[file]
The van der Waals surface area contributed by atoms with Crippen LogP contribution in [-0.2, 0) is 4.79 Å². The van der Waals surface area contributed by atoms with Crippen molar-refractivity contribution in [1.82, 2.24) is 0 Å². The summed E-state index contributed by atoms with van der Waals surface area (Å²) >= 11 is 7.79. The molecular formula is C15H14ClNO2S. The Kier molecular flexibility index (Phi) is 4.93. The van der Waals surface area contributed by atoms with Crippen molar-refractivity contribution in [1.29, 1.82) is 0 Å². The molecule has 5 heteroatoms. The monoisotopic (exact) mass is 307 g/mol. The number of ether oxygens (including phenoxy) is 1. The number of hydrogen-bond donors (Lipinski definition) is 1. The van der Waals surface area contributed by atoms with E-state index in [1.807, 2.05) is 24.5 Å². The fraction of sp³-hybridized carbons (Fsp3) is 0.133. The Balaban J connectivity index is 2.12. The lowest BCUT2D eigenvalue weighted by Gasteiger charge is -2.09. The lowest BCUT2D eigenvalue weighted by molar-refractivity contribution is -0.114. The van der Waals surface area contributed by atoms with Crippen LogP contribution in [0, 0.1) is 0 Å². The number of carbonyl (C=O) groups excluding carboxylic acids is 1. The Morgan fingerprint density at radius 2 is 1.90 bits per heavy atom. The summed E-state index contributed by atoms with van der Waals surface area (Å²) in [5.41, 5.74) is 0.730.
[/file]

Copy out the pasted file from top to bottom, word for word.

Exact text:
The van der Waals surface area contributed by atoms with Crippen LogP contribution in [-0.2, 0) is 4.79 Å². The van der Waals surface area contributed by atoms with Crippen molar-refractivity contribution in [1.82, 2.24) is 0 Å². The summed E-state index contributed by atoms with van der Waals surface area (Å²) >= 11 is 7.79. The molecular formula is C15H14ClNO2S. The Kier molecular flexibility index (Phi) is 4.93. The van der Waals surface area contributed by atoms with Crippen molar-refractivity contribution in [1.29, 1.82) is 0 Å². The molecule has 5 heteroatoms. The monoisotopic (exact) mass is 307 g/mol. The number of ether oxygens (including phenoxy) is 1. The number of hydrogen-bond donors (Lipinski definition) is 1. The van der Waals surface area contributed by atoms with E-state index in [1.807, 2.05) is 24.5 Å². The fraction of sp³-hybridized carbons (Fsp3) is 0.133. The Balaban J connectivity index is 2.12. The lowest BCUT2D eigenvalue weighted by Gasteiger charge is -2.09. The lowest BCUT2D eigenvalue weighted by molar-refractivity contribution is -0.114. The van der Waals surface area contributed by atoms with Crippen LogP contribution in [0, 0.1) is 0 Å². The number of carbonyl (C=O) groups excluding carboxylic acids is 1. The Morgan fingerprint density at radius 2 is 1.90 bits per heavy atom. The summed E-state index contributed by atoms with van der Waals surface area (Å²) in [5.41, 5.74) is 0.730.